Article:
Selling a Cheaper Mousetrap: Wal-Marts Effect on Retail Prices – EMPIRICAL EVIDENCE by Emily Basker Estimates effects of Wal-Mart on average city-level prices for variety of consumer goods using 20 year panel of data Findings: 1.Wal-Mart entry results in average short-run price decreases of between 1.5% and 3.0% 2.Wal-Mart entry results in average long-run price decreases of between 6.0% and 12.0% at the city level.
The Economic Impact of Wal-Mart – EMPIRICAL EVIDENCE by Global Insight Estimates effects of Wal-Mart on overall U.S. economy and on Dallas-FW economy Estimates impact of entry on county composition and levels of retail employment Findings: 1.Expansion of Wal-Mart between 1985-2004 led to a cumulative decline in food prices of 9.2%and also a cumulative decline in goods prices of 4.2% and a ceteris paribus decline in national CPI of 3.1%. 2.These price declines have led to a cumulative amount of consumer savings of $263 billion. 3.Wal-Marts impact on the U.S. economy has been a net positive – resulting in an increase in 210,000 net jobs over the period. 4.U.S. Total Factor Productivity increased by 0.75% more due to Wal- Mart than it otherwise would have been. 5.Nominal wages are 2.2% lower in the U.S. – resulting in a net increase in real disposable income of 0.9%.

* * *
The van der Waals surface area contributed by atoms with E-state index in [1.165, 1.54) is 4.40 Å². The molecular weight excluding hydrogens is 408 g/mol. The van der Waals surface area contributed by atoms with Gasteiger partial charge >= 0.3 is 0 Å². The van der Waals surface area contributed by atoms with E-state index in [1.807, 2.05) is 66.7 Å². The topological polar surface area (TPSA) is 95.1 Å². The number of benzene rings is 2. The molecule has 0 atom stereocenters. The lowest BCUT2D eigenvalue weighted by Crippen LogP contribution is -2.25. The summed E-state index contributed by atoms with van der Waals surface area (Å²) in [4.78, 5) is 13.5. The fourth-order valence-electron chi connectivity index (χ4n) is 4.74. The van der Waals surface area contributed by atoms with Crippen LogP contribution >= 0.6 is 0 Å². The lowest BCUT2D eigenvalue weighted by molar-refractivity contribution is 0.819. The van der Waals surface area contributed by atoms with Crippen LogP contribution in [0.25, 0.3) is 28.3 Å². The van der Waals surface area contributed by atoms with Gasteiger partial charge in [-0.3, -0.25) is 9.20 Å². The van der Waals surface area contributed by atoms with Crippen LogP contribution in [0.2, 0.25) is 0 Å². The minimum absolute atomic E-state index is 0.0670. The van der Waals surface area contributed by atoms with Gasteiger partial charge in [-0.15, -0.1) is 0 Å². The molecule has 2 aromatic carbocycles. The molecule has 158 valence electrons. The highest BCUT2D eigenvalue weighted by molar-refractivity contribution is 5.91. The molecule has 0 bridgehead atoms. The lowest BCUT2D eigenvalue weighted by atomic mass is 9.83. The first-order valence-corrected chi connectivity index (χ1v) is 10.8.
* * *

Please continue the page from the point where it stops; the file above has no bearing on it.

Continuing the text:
The Economic Impact of Wal-Mart – EMPIRICAL EVIDENCE, continued by Global Insight Findings, continued: 1.Cumulative cost savings in Dallas-FW are 4.0%. 2.Wal-Mart has led to a net increase of 6,300 jobs in Dallas-FW. 3.Real disposable income has increased by 2.6% in Dallas-FW. 4.At the county level, short term retail employment increases by 137 jobs after the entry of a 150-350 person store and long-term increases of 97. 5.At the county level, there are net job declines in in food stores and apparel and accessory stores, but to net job increases in building materials, garden supplies and general merchandise stores.